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Making The Case For The Social Sciences

The first of a series of reports, the ACSS has collected a number of stories which demonstrates how evidence-based research can be translated into policies that will improve everyone's wellbeing. The impact of social science research is wide reaching - from crime prevention, education and re-employment to healthy diets and the wellbeing of children. As a contributor to the report Professor Ann Buchanan will present her research on the value of fathers and grandparents in helping children avoid social exclusion in later life. The impact of Professor Buchanan's research can be seen in both Government and opposition policy on the importance of grandparents.

People Need Health And Social Care Services That Are More Joined-Up And Person-Centred, Says CQC

The Care Quality Commission applauded overall improvements over recent years, as it published its first annual report to parliament on the state of health care and adult social care in England. But it cautioned that some services were lagging behind the pack and that there were areas of common concern across health and social care, notably keeping people safe and staff training. CQC pointed out that services would be operating in a different environment in future, with pressure on finances adding to continuing increases in demand and rising expectations. It said that the next big challenge for health and social care is to accelerate efforts to make services more joined up and centred around people's needs.

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Doctor, Executive Who Pled Guilty To Medicare Fraud Leave Ailing Practices Behind Them

Health care providers with employees who committed Medicare fraud also face consequences. The Memphis Daily News reports that the Eye Specialty Group "can't help but question their decision to turn in a colleague for Medicare fraud. Doing the right thing, they said, has been a costly business decision." The practice has to pay back hundreds of thousands of dollars to the government for the actions of Dr. Seth Yoser who pled guilty to diluting "dosages of eye injection medicine, falsely billed Medicare for the amount of medicine used, then removed the medicine from the practice and sold it elsewhere. In total, false billings of about $1.6 million were submitted to Medicare, prosecutors said.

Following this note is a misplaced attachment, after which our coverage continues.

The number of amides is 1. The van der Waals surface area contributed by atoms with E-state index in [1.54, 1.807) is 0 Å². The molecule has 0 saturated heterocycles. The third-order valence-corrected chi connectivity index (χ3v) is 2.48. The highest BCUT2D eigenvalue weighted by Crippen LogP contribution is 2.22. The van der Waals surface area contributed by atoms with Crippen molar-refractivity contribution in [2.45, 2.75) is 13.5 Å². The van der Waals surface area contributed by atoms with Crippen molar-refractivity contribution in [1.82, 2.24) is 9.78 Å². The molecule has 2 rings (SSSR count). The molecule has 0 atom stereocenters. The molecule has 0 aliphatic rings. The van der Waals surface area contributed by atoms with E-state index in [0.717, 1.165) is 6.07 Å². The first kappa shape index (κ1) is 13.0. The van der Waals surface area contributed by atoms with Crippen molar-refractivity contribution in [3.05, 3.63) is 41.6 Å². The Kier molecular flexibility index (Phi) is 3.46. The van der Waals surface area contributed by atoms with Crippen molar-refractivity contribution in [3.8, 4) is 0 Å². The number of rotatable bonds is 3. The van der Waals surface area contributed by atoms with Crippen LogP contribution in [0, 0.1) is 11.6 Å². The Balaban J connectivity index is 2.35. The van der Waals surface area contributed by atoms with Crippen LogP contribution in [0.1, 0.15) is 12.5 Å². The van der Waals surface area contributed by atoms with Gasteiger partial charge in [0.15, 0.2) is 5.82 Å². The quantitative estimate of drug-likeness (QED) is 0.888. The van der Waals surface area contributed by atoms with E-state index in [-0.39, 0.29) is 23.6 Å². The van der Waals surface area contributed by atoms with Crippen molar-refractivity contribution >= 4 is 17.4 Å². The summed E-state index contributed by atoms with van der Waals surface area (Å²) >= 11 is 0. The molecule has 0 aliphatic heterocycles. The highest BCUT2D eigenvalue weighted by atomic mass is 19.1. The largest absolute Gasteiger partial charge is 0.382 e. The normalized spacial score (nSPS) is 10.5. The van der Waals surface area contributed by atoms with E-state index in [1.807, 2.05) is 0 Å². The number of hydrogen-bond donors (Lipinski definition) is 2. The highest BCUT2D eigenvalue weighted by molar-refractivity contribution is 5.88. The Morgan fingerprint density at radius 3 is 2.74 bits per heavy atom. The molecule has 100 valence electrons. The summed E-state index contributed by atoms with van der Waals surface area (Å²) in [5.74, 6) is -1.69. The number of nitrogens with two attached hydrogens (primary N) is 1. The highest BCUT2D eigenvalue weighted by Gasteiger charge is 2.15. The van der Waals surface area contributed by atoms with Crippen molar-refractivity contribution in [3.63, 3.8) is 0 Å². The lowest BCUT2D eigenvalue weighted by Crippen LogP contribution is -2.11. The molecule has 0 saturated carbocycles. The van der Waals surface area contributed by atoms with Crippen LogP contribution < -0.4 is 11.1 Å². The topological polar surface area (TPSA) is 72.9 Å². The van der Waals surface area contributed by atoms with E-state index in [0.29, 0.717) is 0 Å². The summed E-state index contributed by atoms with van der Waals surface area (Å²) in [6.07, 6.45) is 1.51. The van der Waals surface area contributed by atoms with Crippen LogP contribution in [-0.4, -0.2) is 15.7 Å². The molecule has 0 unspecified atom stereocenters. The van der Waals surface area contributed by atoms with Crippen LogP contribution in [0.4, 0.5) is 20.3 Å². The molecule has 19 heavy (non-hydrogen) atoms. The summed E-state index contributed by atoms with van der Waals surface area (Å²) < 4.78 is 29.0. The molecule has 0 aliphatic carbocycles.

NICE Welcomes Sir Michael Marmot's Strategic Review Of Health Inequalities In England Post

Professor Mike Kelly, Director, Public Health Excellence Centre, NICE: "Since 2005, NICE has produced guidance on a range of public health topics using the social gradient approach as a starting point. We have either published, or are in the process of developing, public health guidance covering all the six key areas highlighted by this review. "Our guidance aims to improve the health of the population as a whole and to reduce health inequalities. The interventions we recommend are highly cost effective and represent very good value for money and hence are a good use of public funds. They also point the way to getting past some of the seemingly intransigent problems of health inequity.

Resistant Wheat Goes For The Gut To Protect Against Hessian Flies

Resistant wheat plants stave off attacks by Hessian fly larvae by essentially destroying the fly's midgut and its ability to absorb nutrients, according to a study by Purdue University and the U.S. Department of Agriculture. Hessian fly larvae midguts - similar to human intestines - were observed in three different feeding situations. Larvae on susceptible plants had normal midgut function. Those that were given nothing to eat showed no damage to the midgut, though they starved. But those on plants resistant to Hessian flies showed serious midgut disruption. Richard Shukle and Christie Williams, research scientists with the USDA Agricultural Research Service Crop Production and Pest Control Research Unit and Purdue adjunct associate professors of entomology, and Subhashree Subramanyam, a research associate in agronomy, had their findings published in the early online edition of the Journal of Insect Physiology.

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The Role Of Online Social Networks In Preparing And Coping With Emergencies

Online social networking sites could solve many problems plaguing information dissemination and communications when disaster strikes, according to a report from US researchers in a recent issue of the International Journal of Emergency Management. In the wake of natural, disasters such as the Haiti earthquake, major events, such as the Hudson plane crash, and terrorist activity, online services, have become increasingly prominent as useful tools to get the news out faster than traditional media, to provide timely information sources, and even to re-connect people affected directly or indirectly as events unfold. But, are social networking tools, such as Facebook, MySpace, Twitter, and ad hoc sites set up in the wake of a major event really useful tools or are they simply riding a publicity wave?

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